Mittwoch, 14. April 2010

Shifting the Balance

Now, if in fact it is true what the Wall Street Journal published today, we might find ourselves in a very serious dilemma. If it is in fact true that Syria delivered Scud missiles to Hezbollah it would not only have violated a series of United Nations Security Council resolutions, it would also have shifted the military balance in the region. And it would deal a serious blow to Obama's foreign policy strategy of engagement.

Lets deal with the less important stuff first: President Obama's stance toward Syria and his foreign policy in general. He wanted to replace the Bush administrations set of strategies with a more active strategy of engagement (And he did receive some intellectual support by Charles Kupchan recently). I've always been critical of his approach, but I was willing to follow him in the case of Syria. To me it always appeared that Syria had the least incentive of all pariah actors in the Middle East (including Iran) to stay on its current course. It would profit enormously from easing tensions with Israel and the West. Closer relations with the European Union would have been possible and certainly would have produced some economic windfall. It could have regained the Golan hights--something of a fetish for Syrians--and eventually gain an important mediator role in the conflict over Iran's nuclear programme. Moreover its internal composition suggests that Bashar al Assad should have a genuine interest in easing tensions anyway. So why on earth would he do something as dangerous as that? Precisely at a time, when President Obama was fighting for confirmation of his ambassador to Syria, the most serious diplomatic overture by the U.S. in a decade, placing the entire foreign policy approach of the Obama administration in jeopardy? Has Assad been fed-up to see all the sweet deals being offered to Theran and not to him, someone, who should have been so easy to flip? Anyway, if it is true, it would seriously harm Obama and his foreign policy team.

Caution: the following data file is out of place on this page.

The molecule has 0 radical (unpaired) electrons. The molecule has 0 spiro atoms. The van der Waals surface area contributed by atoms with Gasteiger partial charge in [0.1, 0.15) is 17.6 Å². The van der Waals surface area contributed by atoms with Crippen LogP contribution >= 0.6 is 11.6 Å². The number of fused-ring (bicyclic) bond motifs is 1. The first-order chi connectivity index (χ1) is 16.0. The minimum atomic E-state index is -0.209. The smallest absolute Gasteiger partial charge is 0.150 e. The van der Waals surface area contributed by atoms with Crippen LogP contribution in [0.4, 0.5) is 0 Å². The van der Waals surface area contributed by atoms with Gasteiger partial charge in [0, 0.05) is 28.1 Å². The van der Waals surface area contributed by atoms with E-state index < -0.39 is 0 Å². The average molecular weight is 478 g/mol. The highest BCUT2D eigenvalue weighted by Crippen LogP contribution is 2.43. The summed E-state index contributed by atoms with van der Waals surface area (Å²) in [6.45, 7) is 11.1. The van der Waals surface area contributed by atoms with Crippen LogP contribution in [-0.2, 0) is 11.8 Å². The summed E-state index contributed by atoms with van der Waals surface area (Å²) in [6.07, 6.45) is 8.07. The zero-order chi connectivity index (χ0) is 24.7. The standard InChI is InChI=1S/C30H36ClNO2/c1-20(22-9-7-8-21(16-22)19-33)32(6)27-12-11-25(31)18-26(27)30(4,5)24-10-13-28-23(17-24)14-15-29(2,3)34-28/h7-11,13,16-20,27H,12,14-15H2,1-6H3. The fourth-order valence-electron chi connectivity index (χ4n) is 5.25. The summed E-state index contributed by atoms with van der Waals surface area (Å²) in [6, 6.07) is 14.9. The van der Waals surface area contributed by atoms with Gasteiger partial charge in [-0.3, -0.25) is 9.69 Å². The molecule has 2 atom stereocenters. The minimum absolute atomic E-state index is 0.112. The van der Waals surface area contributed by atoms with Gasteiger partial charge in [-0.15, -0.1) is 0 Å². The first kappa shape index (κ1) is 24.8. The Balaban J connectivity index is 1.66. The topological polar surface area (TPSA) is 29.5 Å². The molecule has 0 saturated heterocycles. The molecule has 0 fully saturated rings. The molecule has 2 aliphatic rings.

Why is it that the less important issue? Because here is the important part: The threat of a new war between Israel and Hezbollah has been looming for quite a while now. As a matter of fact, it was a question of time anyway. But with these missiles in Hezbollah stockpiles, Israel would have to react. It has always maintained that a shift in the balance between Hzebollah and Israel would make some military action inevitable, to put it differently: this is a casus belli, and it might very well be the tipping point.

So, who is to blame? Well, its partly us. The international community has stunningly failed to implement United Nations Security Council resolution 1701. Nearly four years after the last war in Lebanon the stockpiles of Hezbollah are larger than before the last war. Lets recall that the goal of 1701 was to entirely disarm Hezbollah and turn the territory over to the Lebanese army. We've failed. And that really is a shame.

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